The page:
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Old 9th October 2018, 01:26 PM   #1
Roland_M
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Default Pedang with unusual point

Hello all,

according to Mr. Albert Zonneveld this is a Pedang III with an unusual downcurved point. My little dolphin-sword is thin, extremely sharp and light weighted.

I never saw such a point before on a blade. Surely there are types with a massive downcurved point like semi sickle-swords, but such a tiny downcurved point of two or three millimeters was new to me.

I tried this sword out with an old leather couch and i was pretty schocked. Without any force, fallen from a height of ~30cm and only by its own weight, it already causes deep cuts into thick leather. With light to medium power it produces extraoridnary deep cuts of some inches.
In my eyes this is a very good compromise between a straight cutting edge, combined with the penetrating power of a Kerambit, at the cost of thrusting ability. The point was forged in this shape, it is no result of extended grinding of the edge or so!
I also can say, that this sword saw massive combat over a long period.

The hardening is of very high quality, the sword got different zones of hardness from extremely hard at the middle part of the edge to a medium hardness on the back. The hardness of the point is between the edge and the back.

It is very high steel quality with an extremely fine forging pattern, without any signs of lamination after the grinding and polishing. The sword was in very bad condition and it was an attempt, whether such a blade is worth a restoration or not. I believe, it could be older than 200 years but i have nothing for comparrison.

I hope, someone can say more about this sword, especially other swords with a similar material would be of highest interest for me. I already have a sword with a quite similar pattern but i wish to hear, what the experts have to say, since i don't wanna disgrace myself.


Thanks for reading,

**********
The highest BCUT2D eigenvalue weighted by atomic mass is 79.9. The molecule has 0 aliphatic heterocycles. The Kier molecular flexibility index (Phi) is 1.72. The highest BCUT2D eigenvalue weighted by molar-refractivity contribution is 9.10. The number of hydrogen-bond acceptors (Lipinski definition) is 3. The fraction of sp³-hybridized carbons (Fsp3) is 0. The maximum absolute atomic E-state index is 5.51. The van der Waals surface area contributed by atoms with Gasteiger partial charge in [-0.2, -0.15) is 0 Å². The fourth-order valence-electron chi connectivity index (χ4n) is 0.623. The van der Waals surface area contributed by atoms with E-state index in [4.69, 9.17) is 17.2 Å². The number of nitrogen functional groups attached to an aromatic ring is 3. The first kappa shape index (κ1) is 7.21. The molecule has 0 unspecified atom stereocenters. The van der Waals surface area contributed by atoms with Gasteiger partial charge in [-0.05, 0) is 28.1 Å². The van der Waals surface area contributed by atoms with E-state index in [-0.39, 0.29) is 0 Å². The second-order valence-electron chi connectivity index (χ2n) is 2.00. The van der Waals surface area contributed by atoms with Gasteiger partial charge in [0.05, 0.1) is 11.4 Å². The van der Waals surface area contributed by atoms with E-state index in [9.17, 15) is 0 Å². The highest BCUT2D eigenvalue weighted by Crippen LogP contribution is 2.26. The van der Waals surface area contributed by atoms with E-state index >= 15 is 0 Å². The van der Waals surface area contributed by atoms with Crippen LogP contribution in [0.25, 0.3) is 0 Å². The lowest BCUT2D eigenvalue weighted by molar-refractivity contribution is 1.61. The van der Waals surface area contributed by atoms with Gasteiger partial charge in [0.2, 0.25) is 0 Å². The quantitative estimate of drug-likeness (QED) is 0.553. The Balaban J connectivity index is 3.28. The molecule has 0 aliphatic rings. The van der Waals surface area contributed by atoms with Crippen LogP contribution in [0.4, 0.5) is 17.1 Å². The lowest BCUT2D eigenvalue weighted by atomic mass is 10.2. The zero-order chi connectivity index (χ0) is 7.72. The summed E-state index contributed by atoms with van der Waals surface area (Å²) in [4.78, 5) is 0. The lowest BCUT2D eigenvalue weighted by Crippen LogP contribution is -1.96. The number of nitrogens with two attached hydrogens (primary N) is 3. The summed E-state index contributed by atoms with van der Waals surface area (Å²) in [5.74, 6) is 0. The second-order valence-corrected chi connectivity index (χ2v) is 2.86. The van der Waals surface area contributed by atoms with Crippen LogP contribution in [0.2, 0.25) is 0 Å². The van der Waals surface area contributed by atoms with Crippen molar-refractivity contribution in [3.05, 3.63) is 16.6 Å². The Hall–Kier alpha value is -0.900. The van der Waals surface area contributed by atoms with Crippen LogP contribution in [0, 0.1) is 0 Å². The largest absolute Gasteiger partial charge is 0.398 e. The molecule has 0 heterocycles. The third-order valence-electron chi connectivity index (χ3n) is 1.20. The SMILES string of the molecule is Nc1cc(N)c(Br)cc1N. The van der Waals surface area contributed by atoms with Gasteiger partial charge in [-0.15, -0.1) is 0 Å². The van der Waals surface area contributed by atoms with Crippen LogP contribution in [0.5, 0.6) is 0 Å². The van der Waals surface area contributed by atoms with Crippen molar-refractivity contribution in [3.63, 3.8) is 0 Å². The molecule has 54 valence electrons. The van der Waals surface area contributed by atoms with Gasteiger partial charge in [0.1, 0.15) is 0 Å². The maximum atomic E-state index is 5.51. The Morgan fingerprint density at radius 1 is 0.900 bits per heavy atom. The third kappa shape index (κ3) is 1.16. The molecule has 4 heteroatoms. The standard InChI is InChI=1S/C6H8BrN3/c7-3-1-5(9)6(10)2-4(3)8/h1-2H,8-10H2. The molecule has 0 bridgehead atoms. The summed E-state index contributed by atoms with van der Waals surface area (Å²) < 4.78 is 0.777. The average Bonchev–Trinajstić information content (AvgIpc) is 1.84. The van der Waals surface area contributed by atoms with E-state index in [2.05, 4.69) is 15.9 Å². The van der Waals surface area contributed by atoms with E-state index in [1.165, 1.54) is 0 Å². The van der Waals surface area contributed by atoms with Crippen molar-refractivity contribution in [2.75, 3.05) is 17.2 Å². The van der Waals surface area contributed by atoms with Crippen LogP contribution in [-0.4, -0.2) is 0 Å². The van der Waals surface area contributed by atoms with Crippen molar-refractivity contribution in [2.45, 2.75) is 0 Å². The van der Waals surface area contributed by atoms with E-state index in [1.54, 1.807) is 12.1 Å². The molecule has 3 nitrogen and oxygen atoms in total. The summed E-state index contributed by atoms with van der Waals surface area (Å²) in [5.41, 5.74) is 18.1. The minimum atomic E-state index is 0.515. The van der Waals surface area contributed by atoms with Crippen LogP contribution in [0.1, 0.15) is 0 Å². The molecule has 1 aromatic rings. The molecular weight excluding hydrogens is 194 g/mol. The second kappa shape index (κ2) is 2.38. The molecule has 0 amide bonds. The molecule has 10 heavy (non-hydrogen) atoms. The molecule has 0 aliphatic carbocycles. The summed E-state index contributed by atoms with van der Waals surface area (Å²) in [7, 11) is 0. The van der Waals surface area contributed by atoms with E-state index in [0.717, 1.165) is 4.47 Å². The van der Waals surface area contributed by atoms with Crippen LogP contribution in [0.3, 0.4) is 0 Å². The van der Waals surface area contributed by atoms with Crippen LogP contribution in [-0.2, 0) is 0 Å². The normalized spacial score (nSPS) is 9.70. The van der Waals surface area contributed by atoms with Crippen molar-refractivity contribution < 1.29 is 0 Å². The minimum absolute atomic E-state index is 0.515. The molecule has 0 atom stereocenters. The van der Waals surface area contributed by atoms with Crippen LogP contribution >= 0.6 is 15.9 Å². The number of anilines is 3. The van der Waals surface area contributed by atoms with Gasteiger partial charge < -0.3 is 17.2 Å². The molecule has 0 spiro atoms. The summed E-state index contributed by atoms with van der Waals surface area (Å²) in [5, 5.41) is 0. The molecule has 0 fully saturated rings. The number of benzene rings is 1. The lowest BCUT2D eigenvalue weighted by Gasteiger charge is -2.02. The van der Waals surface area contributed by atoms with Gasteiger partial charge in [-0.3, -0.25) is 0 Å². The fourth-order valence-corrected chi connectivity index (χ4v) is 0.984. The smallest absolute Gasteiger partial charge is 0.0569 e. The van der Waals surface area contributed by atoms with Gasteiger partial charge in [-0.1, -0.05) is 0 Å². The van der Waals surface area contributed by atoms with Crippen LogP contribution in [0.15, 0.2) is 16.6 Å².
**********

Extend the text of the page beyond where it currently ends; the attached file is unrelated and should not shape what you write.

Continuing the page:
Roland
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Last edited by Roland_M : 9th October 2018 at 01:40 PM.
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Old 10th October 2018, 10:08 PM   #2
A. G. Maisey
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The blade form of this pedang is properly named as Pedang Sabet Kalawijan, it is a standard Javanese form, but with features that place it diluar pakem. The word "sabet" indicates that it is a slashing weapon, the word "kalawijan" indicates that it is diluar pakem, or in English , of a non-standard form, the characteristics that cause it to be non-standard are the features at the blade base which approximate a kembang kacang. The slightly hooked tip is not unusual in pedangs of the sabet classification, it is normally the result of sharpening or removal of an edge chip, it is not out of place in any Javanese slashing blade and echoes the bendo, a household tool as well as a weapon.

The differential tempering described is quite normal for any slashing weapon or tool in Indonesia, and is achieved by an edge down quench, rather than a point down quench, such as is usual in a stabbing weapon. Often the back of a blade like this is of different material to the edge, the edge being steel, the back being either plain iron, or in fine quality weapons, pamor, of course, this form of construction also ensures differential hardening with the consequent resistance to breakage.

The hilt is not a Javanese form and has been poorly mated to the blade, there should be no gap between the blade base and the hilt, this blade is only supported by the tang, it should be supported by the width of the blade in the ricasso area, this is achieved by sinking the blade base into the hilt a few millimetres when the hilt is mounted, or at very least, ensuring that the blade base is flush to the hilt. As is, this pedang could not be used in combat.

In my opinion this pedang is a marriage.

Sorry.

EDIT

Just a parting thought that might be of interest.
The word "kalawija" is a variation of "palawija".

"Palawija" has two meanings, it can refer to the dwarfs and physically deformed servants who were kept in Javanese Karatons, or it can refer to a second crop, the second crop being lesser than the first. In either case it can be applied to something else, especially a weapon, in the crop sense, as a weapon or tool that has been altered or re-manufactured, in the deformed person sense as a weapon that was of unacceptable form (in kraton terms, the Karaton being the authority on Pakem) from the very beginning.